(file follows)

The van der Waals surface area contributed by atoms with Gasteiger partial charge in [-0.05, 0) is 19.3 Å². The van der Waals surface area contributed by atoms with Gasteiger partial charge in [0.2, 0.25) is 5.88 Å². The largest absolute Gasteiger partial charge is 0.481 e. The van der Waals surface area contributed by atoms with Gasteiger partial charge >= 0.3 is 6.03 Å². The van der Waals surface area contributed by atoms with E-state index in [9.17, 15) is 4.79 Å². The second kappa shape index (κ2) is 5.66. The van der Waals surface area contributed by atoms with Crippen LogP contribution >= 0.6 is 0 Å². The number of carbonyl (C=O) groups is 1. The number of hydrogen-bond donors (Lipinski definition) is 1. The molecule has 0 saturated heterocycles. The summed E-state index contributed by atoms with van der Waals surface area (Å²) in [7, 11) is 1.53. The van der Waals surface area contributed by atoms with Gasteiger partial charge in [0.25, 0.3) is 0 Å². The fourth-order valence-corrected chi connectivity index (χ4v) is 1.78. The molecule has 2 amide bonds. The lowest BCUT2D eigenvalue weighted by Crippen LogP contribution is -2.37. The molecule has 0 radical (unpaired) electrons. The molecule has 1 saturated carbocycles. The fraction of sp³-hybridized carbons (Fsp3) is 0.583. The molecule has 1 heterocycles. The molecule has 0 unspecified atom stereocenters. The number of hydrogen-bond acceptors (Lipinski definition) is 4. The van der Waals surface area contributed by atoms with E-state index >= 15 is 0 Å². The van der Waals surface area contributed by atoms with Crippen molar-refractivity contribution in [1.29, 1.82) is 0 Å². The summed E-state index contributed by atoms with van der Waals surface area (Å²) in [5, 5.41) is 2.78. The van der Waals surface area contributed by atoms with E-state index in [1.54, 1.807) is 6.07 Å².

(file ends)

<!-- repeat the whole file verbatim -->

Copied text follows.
The van der Waals surface area contributed by atoms with Gasteiger partial charge in [-0.05, 0) is 19.3 Å². The van der Waals surface area contributed by atoms with Gasteiger partial charge in [0.2, 0.25) is 5.88 Å². The largest absolute Gasteiger partial charge is 0.481 e. The van der Waals surface area contributed by atoms with Gasteiger partial charge >= 0.3 is 6.03 Å². The van der Waals surface area contributed by atoms with E-state index in [9.17, 15) is 4.79 Å². The second kappa shape index (κ2) is 5.66. The van der Waals surface area contributed by atoms with Crippen LogP contribution >= 0.6 is 0 Å². The number of carbonyl (C=O) groups is 1. The number of hydrogen-bond donors (Lipinski definition) is 1. The molecule has 0 saturated heterocycles. The summed E-state index contributed by atoms with van der Waals surface area (Å²) in [7, 11) is 1.53. The van der Waals surface area contributed by atoms with Gasteiger partial charge in [0.25, 0.3) is 0 Å². The fourth-order valence-corrected chi connectivity index (χ4v) is 1.78. The molecule has 2 amide bonds. The lowest BCUT2D eigenvalue weighted by Crippen LogP contribution is -2.37. The molecule has 0 radical (unpaired) electrons. The molecule has 1 saturated carbocycles. The fraction of sp³-hybridized carbons (Fsp3) is 0.583. The molecule has 1 heterocycles. The molecule has 0 unspecified atom stereocenters. The number of hydrogen-bond acceptors (Lipinski definition) is 4. The van der Waals surface area contributed by atoms with E-state index >= 15 is 0 Å². The van der Waals surface area contributed by atoms with Crippen molar-refractivity contribution in [1.29, 1.82) is 0 Å². The summed E-state index contributed by atoms with van der Waals surface area (Å²) in [5, 5.41) is 2.78. The van der Waals surface area contributed by atoms with E-state index in [1.54, 1.807) is 6.07 Å².